One in four teenage girls in the United States has a sexually-transmitted disease, a study has indicated.
The study, by the federal Centers for Disease Control and Prevention (CDC), found an even higher prevalence of STDs among black girls.
Researchers analysed data from a nationally representative sample of 838 US girls aged 14 to 19.
A virus that causes cervical cancer - HPV - was the most common, followed by chlamydia, trichomoniasis and herpes.
The CDC says the study is the first in its kind to examine the prevalence of common sexually transmitted diseases among adolescent girls.
It found that nearly half of the African-American girls surveyed had at least one STD, while the rate was 20% among white and Mexican-American teenagers.
Human papillomavirus, or HPV, affected 18% of the girls surveyed, chlamydia 4%, trichomoniasis 2.5%, and herpes simplex virus 2%.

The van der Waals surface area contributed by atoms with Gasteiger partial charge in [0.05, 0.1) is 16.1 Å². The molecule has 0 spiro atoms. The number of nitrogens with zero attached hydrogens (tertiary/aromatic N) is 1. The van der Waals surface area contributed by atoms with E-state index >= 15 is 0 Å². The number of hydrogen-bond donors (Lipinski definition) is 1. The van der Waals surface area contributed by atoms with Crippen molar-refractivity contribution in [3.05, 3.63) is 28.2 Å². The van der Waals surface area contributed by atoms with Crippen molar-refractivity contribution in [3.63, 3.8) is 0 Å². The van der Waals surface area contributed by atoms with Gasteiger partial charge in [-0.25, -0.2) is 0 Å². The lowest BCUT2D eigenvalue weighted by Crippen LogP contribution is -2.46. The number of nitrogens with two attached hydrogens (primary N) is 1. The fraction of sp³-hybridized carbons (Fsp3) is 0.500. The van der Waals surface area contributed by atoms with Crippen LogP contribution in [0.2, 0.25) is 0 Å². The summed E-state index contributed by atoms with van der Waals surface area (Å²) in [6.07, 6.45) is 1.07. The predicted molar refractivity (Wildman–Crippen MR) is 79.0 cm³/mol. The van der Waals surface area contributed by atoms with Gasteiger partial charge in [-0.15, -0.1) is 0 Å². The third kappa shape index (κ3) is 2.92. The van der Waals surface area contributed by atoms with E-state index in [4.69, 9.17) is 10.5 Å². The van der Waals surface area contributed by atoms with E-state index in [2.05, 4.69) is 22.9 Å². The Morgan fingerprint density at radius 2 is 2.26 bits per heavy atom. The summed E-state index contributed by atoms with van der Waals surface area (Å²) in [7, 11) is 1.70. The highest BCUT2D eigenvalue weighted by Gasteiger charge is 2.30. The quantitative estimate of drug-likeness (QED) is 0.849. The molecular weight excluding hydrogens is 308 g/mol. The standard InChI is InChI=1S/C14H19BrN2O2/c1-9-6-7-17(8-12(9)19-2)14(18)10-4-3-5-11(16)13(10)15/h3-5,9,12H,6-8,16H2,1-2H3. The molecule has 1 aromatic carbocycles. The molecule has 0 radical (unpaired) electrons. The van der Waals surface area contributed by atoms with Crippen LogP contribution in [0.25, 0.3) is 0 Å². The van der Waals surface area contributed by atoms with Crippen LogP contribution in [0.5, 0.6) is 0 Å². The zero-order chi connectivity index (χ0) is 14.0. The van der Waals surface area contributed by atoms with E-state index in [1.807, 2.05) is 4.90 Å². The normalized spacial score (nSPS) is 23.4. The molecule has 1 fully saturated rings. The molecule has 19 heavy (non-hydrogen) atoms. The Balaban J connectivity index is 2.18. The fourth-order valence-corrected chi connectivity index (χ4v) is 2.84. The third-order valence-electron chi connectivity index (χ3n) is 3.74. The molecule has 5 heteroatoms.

The CDC's Devin Fenton said it was a serious issue because the diseases could lead to infertility and cervical cancer.
"Screening, vaccination and other prevention strategies for sexually active women are among our highest public health priorities," he said.
The CDC is recommending annual chlamydia screening for all sexually active women under 25, and HPV vaccines for girls aged 11 to 12, followed by booster injections.
John Douglas, the CDC's head of STD prevention, says screenings are underused because teenagers often do not think they are at risk.
Analysts say some doctors are also reluctant to discuss screening with teenage patients because of confidentiality concerns, knowing parents would have to be told of the results.